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King family visits Memphis on 56th anniversary of MLK Jr.’s assassination

todayApril 4, 2024


Samuel Corum/Getty Images

(MEMPHIS, Tenn.) — Martin Luther King III, his wife Arndrea Waters King and their daughter, Yolanda Renee King, made a rare visit to Memphis, Tennessee, on Thursday to mark the 56th anniversary of Dr. Martin Luther King Jr.’s assassination.

The King family made an appearance at the National Civil Rights Museum at the Lorraine Motel, where Dr. Martin Luther King, Jr. was shot and killed on his second floor balcony on April 4, 1968 while visiting Memphis to support a sanitation workers strike.

This visit, which notably took place in an election year, is an opportunity to both commemorate the memory and legacy of Dr. King at a time when history is being attacked, the King family said.

“The triple evils that Martin Luther King Jr. talked about, of racism and bigotry and violence and poverty, the only way that those evils will ever be eliminated is through peace, justice and equity,” Waters King told ABC News. “I would encourage voters to look through the lens of voting for individuals and laws that lift us all up, voting for laws and individuals that are speaking to our noble character that are speaking to peace, justice and equity that are speaking to community, not chaos.”

The King family’s visit highlights what they see as a rise in political violence, violence and a rise in hate in general.

“It’s not about violence. It’s about inclusion. It’s about participation. It’s about electing people to office who will serve the interest of communities,” MLK III said. “My dad and mom and many other elected officials over the years have taught us how to navigate through issues. We may disagree on something, but they are far more things that we should be able to agree on. But we have to create that climate. It doesn’t come by osmosis. It comes by people coming together. It comes by treating people with dignity and respect.”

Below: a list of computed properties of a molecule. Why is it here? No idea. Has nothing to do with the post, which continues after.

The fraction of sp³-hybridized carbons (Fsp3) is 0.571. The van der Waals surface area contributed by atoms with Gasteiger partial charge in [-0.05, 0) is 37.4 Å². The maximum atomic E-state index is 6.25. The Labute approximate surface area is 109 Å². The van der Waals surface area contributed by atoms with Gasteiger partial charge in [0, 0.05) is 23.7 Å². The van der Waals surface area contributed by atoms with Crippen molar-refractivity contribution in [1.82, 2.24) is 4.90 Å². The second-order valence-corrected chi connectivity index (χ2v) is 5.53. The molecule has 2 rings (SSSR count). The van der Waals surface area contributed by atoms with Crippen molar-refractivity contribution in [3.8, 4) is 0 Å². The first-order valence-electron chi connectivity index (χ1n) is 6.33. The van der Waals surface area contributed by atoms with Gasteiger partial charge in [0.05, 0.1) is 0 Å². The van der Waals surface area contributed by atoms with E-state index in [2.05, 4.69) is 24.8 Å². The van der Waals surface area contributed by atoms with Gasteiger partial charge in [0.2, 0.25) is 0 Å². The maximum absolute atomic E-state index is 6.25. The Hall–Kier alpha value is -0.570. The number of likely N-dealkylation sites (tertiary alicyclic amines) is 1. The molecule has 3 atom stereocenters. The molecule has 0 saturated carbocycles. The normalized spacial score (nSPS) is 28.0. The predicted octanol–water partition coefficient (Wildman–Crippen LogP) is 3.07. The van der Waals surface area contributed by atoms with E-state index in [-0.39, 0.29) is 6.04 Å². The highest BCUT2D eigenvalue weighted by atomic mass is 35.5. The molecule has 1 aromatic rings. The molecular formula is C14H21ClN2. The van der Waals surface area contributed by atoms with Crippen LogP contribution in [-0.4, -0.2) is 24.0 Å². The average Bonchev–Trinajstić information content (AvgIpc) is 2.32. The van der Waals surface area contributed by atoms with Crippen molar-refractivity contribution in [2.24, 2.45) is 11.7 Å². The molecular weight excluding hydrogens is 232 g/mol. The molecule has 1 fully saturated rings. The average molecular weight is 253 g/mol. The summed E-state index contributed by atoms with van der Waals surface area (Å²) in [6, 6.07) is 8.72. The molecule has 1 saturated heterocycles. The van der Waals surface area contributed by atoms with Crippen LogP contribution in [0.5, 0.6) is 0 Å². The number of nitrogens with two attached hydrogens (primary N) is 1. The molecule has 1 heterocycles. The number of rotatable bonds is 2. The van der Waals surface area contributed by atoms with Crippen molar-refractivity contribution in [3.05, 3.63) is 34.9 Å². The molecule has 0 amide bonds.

MLK III noted that he sees the similar patterns between fighting for a climate of democracy today and the sanitation workers fighting to be treated with dignity in 1968.

The Kings came to the National Civil Rights Museum together as a family for the first time last summer to give Yolanda, MLK Jr. and Coretta Scott King’s only grandchild, a space to have intimate moments with her ancestors. This visit is the first time the family of Dr. King’s oldest son, MLK III, all marked the civil rights activist’s passing at the site of his death.

In honor of the 56th anniversary of Dr. King’s death, the King family also announced Thursday that 16 grassroots programs and initiatives across the country will receive grant funding from the Drum Major Institute, which the King family founded on the ideals of Dr. King, to support their work in preserving democracy.

“In one sense it’s a dark day,” MLK III said in a press conference Thursday. “But the hope that we must continue to fuse is in this generation and generations yet unborn.”

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